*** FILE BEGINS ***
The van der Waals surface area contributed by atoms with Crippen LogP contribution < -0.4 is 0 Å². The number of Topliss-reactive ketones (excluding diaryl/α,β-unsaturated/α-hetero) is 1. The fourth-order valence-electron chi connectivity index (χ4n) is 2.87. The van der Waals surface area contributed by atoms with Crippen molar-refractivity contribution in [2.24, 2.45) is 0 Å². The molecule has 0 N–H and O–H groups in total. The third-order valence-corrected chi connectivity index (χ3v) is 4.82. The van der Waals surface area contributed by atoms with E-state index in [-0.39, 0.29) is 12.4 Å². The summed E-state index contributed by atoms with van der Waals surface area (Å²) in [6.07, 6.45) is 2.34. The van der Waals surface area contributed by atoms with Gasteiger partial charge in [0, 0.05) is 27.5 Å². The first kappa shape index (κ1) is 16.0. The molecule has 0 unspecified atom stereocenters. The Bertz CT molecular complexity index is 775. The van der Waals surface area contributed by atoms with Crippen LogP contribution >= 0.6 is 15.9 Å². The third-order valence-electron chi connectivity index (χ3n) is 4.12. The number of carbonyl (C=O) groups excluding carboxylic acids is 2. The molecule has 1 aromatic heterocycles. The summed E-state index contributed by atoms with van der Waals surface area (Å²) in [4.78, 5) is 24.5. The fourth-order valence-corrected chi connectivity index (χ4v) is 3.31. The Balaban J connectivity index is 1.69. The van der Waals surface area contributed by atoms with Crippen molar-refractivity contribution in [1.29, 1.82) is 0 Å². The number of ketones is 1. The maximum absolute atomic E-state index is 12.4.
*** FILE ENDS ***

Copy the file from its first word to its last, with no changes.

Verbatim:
The van der Waals surface area contributed by atoms with Crippen LogP contribution < -0.4 is 0 Å². The number of Topliss-reactive ketones (excluding diaryl/α,β-unsaturated/α-hetero) is 1. The fourth-order valence-electron chi connectivity index (χ4n) is 2.87. The van der Waals surface area contributed by atoms with Crippen molar-refractivity contribution in [2.24, 2.45) is 0 Å². The molecule has 0 N–H and O–H groups in total. The third-order valence-corrected chi connectivity index (χ3v) is 4.82. The van der Waals surface area contributed by atoms with E-state index in [-0.39, 0.29) is 12.4 Å². The summed E-state index contributed by atoms with van der Waals surface area (Å²) in [6.07, 6.45) is 2.34. The van der Waals surface area contributed by atoms with Gasteiger partial charge in [0, 0.05) is 27.5 Å². The first kappa shape index (κ1) is 16.0. The molecule has 0 unspecified atom stereocenters. The Bertz CT molecular complexity index is 775. The van der Waals surface area contributed by atoms with Crippen LogP contribution >= 0.6 is 15.9 Å². The third-order valence-electron chi connectivity index (χ3n) is 4.12. The number of carbonyl (C=O) groups excluding carboxylic acids is 2. The molecule has 1 aromatic heterocycles. The summed E-state index contributed by atoms with van der Waals surface area (Å²) in [4.78, 5) is 24.5. The fourth-order valence-corrected chi connectivity index (χ4v) is 3.31. The Balaban J connectivity index is 1.69. The van der Waals surface area contributed by atoms with Crippen molar-refractivity contribution in [1.29, 1.82) is 0 Å². The number of ketones is 1. The maximum absolute atomic E-state index is 12.4.